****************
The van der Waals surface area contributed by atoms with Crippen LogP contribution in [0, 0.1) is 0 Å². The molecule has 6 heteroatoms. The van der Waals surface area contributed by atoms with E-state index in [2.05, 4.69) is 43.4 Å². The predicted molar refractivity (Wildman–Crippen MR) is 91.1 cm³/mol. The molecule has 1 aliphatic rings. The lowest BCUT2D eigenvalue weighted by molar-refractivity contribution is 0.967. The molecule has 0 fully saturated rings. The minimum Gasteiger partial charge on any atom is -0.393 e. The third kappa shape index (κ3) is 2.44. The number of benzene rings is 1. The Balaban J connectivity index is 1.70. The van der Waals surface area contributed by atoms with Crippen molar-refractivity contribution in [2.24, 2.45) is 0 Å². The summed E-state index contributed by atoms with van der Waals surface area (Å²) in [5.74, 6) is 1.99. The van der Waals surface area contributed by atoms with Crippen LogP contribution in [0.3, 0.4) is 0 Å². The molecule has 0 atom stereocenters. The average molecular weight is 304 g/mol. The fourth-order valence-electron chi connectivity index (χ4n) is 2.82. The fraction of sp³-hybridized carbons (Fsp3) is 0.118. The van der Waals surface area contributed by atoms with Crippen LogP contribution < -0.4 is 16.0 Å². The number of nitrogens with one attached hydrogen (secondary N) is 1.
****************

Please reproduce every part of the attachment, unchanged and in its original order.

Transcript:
The van der Waals surface area contributed by atoms with Crippen LogP contribution in [0, 0.1) is 0 Å². The molecule has 6 heteroatoms. The van der Waals surface area contributed by atoms with E-state index in [2.05, 4.69) is 43.4 Å². The predicted molar refractivity (Wildman–Crippen MR) is 91.1 cm³/mol. The molecule has 1 aliphatic rings. The lowest BCUT2D eigenvalue weighted by molar-refractivity contribution is 0.967. The molecule has 0 fully saturated rings. The minimum Gasteiger partial charge on any atom is -0.393 e. The third kappa shape index (κ3) is 2.44. The number of benzene rings is 1. The Balaban J connectivity index is 1.70. The van der Waals surface area contributed by atoms with Crippen molar-refractivity contribution in [2.24, 2.45) is 0 Å². The summed E-state index contributed by atoms with van der Waals surface area (Å²) in [5.74, 6) is 1.99. The van der Waals surface area contributed by atoms with Crippen LogP contribution in [0.3, 0.4) is 0 Å². The molecule has 0 atom stereocenters. The average molecular weight is 304 g/mol. The fourth-order valence-electron chi connectivity index (χ4n) is 2.82. The fraction of sp³-hybridized carbons (Fsp3) is 0.118. The van der Waals surface area contributed by atoms with Crippen LogP contribution < -0.4 is 16.0 Å². The number of nitrogens with one attached hydrogen (secondary N) is 1.